As representatives of a predominantly white-led organization, we at the Whidbey Institute are wrestling with our responsibility after watching a man murdered—George Floyd, a father and beloved son and the victim of yet another cruel, racialized crime. Our hearts are broken and our sleeves are rolled up. There is hard, vital work underway—the work of coming home to a deeper and better part of ourselves.
We wake again this morning to a nation roiling with the pain of 400 years of structural, institutionalized violence against people with black and brown bodies. A nation founded on the genocide of indigenous people and built by the labor of enslaved Africans. If we are to heal and manifest collective liberation, our systems and institutions must be undone and remade. Our minds and hearts must be undone and remade.
The work of becoming equitable is not the work of recruiting a more colorful community. It is the practice of deeply listening to our black and brown communities and acknowledging the harm enacted upon them. It is not the work, to use a popular metaphor, of inviting a greater diversity of people to the table, but the work of building a table from scratch—one that seats more people, holds more abundance and more creativity, and better suits the needs of a truly inclusive community. Now is the time for confronting the unexamined habits of internalized racial superiority (for those with white privilege) and internalized oppression (for those without it). The work of healing is the work of unravelling and reweaving. Of learning the truth about stories told and retold, and then beginning to create new stories together. It is the work of becoming profoundly uncomfortable as we break down the self-imposed walls of our racialized ignorance, and the work of discovering the unbounded joy that is possible when we co-create liberatory spaces. It is work that requires all of us, wherever we are on our own personal journeys. It is no less than the remaking of our society as a whole.
The Whidbey Institute calls for justice for George Floyd, Breonna Taylor, Ahmaud Arbery, David McAtee, and countless others who have lost their lives to racism. We stand with Black Lives Matter. We align with their call for divestment from policing and investment in community-led healing through social services, equitable education, fair housing, abundant food, and nonviolent, restorative justice systems. We align with their call for the resignation of a president who has threatened to unleash our nation’s own military against its people for exercising their constitutionally-protected right to assemble. We support the call for a Truth, Racial Justice, and Transformation Commission.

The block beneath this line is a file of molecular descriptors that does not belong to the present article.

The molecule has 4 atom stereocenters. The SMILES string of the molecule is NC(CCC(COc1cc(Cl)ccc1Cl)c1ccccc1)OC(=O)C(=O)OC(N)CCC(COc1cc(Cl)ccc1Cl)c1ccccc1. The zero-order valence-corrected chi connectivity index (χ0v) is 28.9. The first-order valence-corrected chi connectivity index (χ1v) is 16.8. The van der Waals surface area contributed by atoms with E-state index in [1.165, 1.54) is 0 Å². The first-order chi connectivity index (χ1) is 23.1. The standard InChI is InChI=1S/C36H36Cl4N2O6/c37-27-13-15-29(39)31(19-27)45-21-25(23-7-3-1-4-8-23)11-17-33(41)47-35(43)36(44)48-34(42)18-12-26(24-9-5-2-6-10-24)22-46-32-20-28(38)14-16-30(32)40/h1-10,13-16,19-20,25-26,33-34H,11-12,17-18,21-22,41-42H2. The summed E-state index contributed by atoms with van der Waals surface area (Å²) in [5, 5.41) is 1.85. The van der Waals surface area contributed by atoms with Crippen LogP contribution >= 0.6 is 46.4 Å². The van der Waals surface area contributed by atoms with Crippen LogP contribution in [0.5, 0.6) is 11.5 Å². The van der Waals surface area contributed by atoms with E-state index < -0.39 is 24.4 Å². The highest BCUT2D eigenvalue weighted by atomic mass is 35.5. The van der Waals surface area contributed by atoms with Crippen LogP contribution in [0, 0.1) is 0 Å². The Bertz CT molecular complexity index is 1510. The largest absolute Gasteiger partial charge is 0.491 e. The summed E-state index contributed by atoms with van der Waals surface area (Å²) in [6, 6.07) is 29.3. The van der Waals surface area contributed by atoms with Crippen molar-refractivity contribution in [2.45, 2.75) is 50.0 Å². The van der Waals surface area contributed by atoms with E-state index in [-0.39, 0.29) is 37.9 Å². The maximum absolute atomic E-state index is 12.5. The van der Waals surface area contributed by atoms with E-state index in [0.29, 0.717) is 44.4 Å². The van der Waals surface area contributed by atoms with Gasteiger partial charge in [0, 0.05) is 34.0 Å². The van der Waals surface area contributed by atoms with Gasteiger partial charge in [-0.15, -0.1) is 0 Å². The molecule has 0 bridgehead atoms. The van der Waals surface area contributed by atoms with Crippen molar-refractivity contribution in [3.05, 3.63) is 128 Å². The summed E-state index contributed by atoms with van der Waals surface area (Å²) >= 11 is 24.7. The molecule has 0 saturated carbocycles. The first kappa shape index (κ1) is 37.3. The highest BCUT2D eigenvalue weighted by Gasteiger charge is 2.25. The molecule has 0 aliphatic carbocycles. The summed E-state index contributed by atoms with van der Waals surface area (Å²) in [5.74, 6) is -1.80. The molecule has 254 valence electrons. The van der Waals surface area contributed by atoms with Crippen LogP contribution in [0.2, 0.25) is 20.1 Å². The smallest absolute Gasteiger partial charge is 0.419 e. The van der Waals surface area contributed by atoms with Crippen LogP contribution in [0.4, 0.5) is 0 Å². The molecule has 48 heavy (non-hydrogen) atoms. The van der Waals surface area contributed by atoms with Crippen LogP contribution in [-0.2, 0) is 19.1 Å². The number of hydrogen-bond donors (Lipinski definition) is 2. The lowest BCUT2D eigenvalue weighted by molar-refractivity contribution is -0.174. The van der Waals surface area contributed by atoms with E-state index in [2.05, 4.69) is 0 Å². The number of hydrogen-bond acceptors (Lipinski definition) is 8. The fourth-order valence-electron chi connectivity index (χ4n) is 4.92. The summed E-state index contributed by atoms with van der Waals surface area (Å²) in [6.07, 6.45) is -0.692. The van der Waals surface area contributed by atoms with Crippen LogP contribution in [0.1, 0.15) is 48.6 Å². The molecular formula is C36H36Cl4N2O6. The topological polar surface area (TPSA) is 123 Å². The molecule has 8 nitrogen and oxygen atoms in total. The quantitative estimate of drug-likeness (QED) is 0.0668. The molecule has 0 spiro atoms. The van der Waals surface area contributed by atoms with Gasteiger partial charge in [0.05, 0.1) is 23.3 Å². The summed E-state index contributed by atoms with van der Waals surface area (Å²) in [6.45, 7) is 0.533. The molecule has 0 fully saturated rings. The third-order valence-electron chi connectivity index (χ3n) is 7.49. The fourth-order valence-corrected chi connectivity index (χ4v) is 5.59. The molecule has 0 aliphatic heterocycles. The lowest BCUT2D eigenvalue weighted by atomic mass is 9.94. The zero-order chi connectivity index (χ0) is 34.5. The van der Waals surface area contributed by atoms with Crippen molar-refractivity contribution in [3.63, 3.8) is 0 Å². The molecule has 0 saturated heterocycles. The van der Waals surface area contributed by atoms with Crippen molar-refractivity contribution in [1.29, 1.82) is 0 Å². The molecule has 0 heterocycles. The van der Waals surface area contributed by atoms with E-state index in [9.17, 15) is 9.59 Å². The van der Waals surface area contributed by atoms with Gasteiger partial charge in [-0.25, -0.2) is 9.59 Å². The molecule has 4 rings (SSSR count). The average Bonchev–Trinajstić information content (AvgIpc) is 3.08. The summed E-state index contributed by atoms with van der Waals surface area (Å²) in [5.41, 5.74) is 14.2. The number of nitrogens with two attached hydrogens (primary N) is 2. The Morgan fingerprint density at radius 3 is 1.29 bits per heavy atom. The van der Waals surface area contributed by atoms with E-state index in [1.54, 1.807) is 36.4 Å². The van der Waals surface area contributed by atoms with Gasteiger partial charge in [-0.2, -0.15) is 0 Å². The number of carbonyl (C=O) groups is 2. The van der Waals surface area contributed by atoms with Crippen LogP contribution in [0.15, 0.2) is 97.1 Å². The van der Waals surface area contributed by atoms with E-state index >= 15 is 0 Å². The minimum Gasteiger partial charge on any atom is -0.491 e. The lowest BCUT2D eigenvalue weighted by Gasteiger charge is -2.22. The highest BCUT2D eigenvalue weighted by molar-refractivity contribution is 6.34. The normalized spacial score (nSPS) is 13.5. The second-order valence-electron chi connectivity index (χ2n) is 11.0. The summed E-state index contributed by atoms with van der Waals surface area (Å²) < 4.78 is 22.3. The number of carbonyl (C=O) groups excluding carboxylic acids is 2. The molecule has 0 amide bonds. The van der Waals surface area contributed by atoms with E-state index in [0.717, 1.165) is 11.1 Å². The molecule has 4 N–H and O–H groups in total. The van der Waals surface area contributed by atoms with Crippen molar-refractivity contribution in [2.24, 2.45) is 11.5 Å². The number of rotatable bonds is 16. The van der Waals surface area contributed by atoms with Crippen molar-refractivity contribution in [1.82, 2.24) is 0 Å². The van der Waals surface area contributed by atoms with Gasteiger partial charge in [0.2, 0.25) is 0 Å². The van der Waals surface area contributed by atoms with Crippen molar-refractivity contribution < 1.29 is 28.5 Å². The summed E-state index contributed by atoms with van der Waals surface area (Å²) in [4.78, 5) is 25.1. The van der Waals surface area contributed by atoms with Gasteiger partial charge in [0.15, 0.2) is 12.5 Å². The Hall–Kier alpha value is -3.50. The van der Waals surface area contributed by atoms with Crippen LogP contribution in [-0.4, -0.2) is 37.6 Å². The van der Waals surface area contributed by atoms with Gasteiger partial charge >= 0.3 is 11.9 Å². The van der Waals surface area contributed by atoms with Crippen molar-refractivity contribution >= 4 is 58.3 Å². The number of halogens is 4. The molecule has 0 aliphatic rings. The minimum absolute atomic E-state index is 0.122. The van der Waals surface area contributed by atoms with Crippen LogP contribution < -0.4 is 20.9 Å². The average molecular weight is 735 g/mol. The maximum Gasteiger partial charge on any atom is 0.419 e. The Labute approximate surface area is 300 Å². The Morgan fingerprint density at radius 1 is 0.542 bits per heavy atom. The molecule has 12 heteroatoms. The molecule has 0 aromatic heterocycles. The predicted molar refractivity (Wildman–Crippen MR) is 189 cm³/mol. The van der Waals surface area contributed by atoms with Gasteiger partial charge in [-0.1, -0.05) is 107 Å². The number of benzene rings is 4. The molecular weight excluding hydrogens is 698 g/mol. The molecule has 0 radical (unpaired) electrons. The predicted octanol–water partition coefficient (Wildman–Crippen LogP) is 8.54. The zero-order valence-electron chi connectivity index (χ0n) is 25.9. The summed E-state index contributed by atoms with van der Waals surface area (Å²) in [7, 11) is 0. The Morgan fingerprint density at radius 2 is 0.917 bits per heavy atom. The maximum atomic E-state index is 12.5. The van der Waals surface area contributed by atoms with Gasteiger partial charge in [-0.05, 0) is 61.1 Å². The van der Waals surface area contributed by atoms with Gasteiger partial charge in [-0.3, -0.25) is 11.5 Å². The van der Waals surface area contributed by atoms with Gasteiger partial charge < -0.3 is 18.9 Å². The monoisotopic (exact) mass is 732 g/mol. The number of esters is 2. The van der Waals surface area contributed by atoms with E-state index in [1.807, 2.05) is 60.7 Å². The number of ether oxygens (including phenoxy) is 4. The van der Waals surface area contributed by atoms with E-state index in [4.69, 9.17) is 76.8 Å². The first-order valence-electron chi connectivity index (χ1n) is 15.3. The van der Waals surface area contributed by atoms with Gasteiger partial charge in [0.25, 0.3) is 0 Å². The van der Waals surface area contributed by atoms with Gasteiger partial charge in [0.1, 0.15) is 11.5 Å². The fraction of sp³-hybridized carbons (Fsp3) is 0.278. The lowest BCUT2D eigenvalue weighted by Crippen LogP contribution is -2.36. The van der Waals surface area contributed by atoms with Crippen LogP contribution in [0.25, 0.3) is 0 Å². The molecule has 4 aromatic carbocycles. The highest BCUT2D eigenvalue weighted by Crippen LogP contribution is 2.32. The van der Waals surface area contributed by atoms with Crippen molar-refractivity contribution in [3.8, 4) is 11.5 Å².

This moment calls for each and every one of us to show up. We show up when we participate in active, nonviolent resistance. We show up when we contribute to organizers and independent journalists on the streets in Minneapolis, in Seattle, and around the nation. We show up when we support black-owned businesses. Here’s a list of organizations to support in Minneapolis, where Floyd was murdered. For those in the Pacific Northwest, local writer Sol Villarreal has shifted his daily COVID-19 email digest to include Seattle-area updates on Black Lives Matter protests—you can click here to subscribe. We show up when we read and share books on black and indigenous history and anti-racism. We show up when we teach our children about racism.
Above all, we show up by embodying transformation. No proclamation of solidarity will replace the daily work of challenging racism and nurturing liberation in our hearts, bodies, and minds. That is our work. Today, as the cry to honor Black Lives rings through the streets in cities across the nation and globe, we commit to the long arc of evolving an anti-racist organization and we thank those who walk with us on this healing journey.
With love and courage,
Marnie, Debra, Larisa, and Barbara on behalf of the Whidbey Institute team